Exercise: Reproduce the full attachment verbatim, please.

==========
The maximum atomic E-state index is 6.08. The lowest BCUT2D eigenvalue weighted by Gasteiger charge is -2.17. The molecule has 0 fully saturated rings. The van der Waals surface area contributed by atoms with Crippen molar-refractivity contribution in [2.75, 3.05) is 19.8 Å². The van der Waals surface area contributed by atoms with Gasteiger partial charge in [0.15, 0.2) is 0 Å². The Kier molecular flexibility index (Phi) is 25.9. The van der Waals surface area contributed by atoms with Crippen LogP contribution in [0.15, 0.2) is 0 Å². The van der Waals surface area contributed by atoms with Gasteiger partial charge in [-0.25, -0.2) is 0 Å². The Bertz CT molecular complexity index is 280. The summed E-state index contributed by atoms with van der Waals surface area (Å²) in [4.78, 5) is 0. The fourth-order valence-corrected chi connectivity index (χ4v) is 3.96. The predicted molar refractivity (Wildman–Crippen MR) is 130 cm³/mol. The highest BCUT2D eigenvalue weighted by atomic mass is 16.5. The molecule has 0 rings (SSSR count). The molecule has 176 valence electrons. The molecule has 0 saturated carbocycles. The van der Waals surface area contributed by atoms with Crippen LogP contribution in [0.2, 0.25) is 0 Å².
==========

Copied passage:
The maximum atomic E-state index is 6.08. The lowest BCUT2D eigenvalue weighted by Gasteiger charge is -2.17. The molecule has 0 fully saturated rings. The van der Waals surface area contributed by atoms with Crippen molar-refractivity contribution in [2.75, 3.05) is 19.8 Å². The van der Waals surface area contributed by atoms with Gasteiger partial charge in [0.15, 0.2) is 0 Å². The Kier molecular flexibility index (Phi) is 25.9. The van der Waals surface area contributed by atoms with Crippen LogP contribution in [0.15, 0.2) is 0 Å². The van der Waals surface area contributed by atoms with Gasteiger partial charge in [-0.25, -0.2) is 0 Å². The Bertz CT molecular complexity index is 280. The summed E-state index contributed by atoms with van der Waals surface area (Å²) in [4.78, 5) is 0. The fourth-order valence-corrected chi connectivity index (χ4v) is 3.96. The predicted molar refractivity (Wildman–Crippen MR) is 130 cm³/mol. The highest BCUT2D eigenvalue weighted by atomic mass is 16.5. The molecule has 0 rings (SSSR count). The molecule has 176 valence electrons. The molecule has 0 saturated carbocycles. The van der Waals surface area contributed by atoms with Crippen LogP contribution in [0.2, 0.25) is 0 Å².